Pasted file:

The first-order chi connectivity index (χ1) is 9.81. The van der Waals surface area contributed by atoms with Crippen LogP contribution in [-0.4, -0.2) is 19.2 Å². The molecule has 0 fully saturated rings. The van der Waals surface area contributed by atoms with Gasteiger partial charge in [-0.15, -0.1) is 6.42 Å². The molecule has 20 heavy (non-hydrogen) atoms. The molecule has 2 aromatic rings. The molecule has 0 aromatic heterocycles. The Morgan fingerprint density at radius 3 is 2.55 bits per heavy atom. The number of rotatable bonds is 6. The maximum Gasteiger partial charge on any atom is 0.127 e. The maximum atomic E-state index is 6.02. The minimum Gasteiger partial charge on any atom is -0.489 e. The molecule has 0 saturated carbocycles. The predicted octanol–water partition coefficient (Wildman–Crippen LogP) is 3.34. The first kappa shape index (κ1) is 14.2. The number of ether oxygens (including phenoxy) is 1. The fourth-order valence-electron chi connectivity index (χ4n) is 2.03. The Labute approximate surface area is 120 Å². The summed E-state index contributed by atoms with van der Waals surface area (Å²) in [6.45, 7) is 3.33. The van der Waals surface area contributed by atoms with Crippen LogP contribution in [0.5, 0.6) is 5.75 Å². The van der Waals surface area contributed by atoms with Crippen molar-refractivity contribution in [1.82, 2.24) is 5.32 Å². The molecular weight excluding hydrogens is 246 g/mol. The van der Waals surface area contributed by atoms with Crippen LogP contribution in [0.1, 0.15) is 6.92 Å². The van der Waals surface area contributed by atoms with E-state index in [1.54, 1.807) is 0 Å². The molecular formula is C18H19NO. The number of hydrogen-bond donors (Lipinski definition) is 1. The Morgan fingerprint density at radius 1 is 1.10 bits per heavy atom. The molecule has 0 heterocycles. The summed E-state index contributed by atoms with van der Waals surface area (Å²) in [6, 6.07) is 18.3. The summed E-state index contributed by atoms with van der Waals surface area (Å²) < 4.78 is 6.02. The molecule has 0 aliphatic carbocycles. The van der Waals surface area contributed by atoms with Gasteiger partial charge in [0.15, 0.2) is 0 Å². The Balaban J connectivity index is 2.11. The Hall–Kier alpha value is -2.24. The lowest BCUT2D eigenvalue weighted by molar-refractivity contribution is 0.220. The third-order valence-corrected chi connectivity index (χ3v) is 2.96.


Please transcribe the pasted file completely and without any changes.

The first-order chi connectivity index (χ1) is 9.81. The van der Waals surface area contributed by atoms with Crippen LogP contribution in [-0.4, -0.2) is 19.2 Å². The molecule has 0 fully saturated rings. The van der Waals surface area contributed by atoms with Gasteiger partial charge in [-0.15, -0.1) is 6.42 Å². The molecule has 20 heavy (non-hydrogen) atoms. The molecule has 2 aromatic rings. The molecule has 0 aromatic heterocycles. The Morgan fingerprint density at radius 3 is 2.55 bits per heavy atom. The number of rotatable bonds is 6. The maximum Gasteiger partial charge on any atom is 0.127 e. The maximum atomic E-state index is 6.02. The minimum Gasteiger partial charge on any atom is -0.489 e. The molecule has 0 saturated carbocycles. The predicted octanol–water partition coefficient (Wildman–Crippen LogP) is 3.34. The first kappa shape index (κ1) is 14.2. The number of ether oxygens (including phenoxy) is 1. The fourth-order valence-electron chi connectivity index (χ4n) is 2.03. The Labute approximate surface area is 120 Å². The summed E-state index contributed by atoms with van der Waals surface area (Å²) in [6.45, 7) is 3.33. The van der Waals surface area contributed by atoms with Crippen LogP contribution in [0.5, 0.6) is 5.75 Å². The van der Waals surface area contributed by atoms with Crippen molar-refractivity contribution in [1.82, 2.24) is 5.32 Å². The molecular weight excluding hydrogens is 246 g/mol. The van der Waals surface area contributed by atoms with Crippen LogP contribution in [0.1, 0.15) is 6.92 Å². The van der Waals surface area contributed by atoms with E-state index in [1.54, 1.807) is 0 Å². The molecular formula is C18H19NO. The number of hydrogen-bond donors (Lipinski definition) is 1. The Morgan fingerprint density at radius 1 is 1.10 bits per heavy atom. The molecule has 0 heterocycles. The summed E-state index contributed by atoms with van der Waals surface area (Å²) in [6, 6.07) is 18.3. The summed E-state index contributed by atoms with van der Waals surface area (Å²) < 4.78 is 6.02. The molecule has 0 aliphatic carbocycles. The van der Waals surface area contributed by atoms with Gasteiger partial charge in [0.15, 0.2) is 0 Å². The Balaban J connectivity index is 2.11. The Hall–Kier alpha value is -2.24. The lowest BCUT2D eigenvalue weighted by molar-refractivity contribution is 0.220. The third-order valence-corrected chi connectivity index (χ3v) is 2.96.